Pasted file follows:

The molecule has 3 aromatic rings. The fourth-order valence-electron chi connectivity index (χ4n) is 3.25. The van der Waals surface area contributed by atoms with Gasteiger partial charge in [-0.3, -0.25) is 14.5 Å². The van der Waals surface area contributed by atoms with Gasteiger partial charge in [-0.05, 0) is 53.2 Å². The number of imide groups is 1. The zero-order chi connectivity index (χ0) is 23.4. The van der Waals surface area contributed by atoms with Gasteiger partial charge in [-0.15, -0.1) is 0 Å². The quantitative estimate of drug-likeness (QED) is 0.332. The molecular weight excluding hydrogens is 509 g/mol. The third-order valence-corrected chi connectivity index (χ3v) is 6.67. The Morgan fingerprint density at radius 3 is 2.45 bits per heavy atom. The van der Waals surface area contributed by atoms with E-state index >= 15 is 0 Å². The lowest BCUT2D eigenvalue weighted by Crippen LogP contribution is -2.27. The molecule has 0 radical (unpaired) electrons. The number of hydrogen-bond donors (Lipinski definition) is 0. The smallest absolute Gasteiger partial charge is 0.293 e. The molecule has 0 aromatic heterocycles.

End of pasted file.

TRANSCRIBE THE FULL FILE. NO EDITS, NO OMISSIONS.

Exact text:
The molecule has 3 aromatic rings. The fourth-order valence-electron chi connectivity index (χ4n) is 3.25. The van der Waals surface area contributed by atoms with Gasteiger partial charge in [-0.3, -0.25) is 14.5 Å². The van der Waals surface area contributed by atoms with Gasteiger partial charge in [-0.05, 0) is 53.2 Å². The number of imide groups is 1. The zero-order chi connectivity index (χ0) is 23.4. The van der Waals surface area contributed by atoms with Gasteiger partial charge in [-0.15, -0.1) is 0 Å². The quantitative estimate of drug-likeness (QED) is 0.332. The molecular weight excluding hydrogens is 509 g/mol. The third-order valence-corrected chi connectivity index (χ3v) is 6.67. The Morgan fingerprint density at radius 3 is 2.45 bits per heavy atom. The van der Waals surface area contributed by atoms with E-state index >= 15 is 0 Å². The lowest BCUT2D eigenvalue weighted by Crippen LogP contribution is -2.27. The molecule has 0 radical (unpaired) electrons. The number of hydrogen-bond donors (Lipinski definition) is 0. The smallest absolute Gasteiger partial charge is 0.293 e. The molecule has 0 aromatic heterocycles.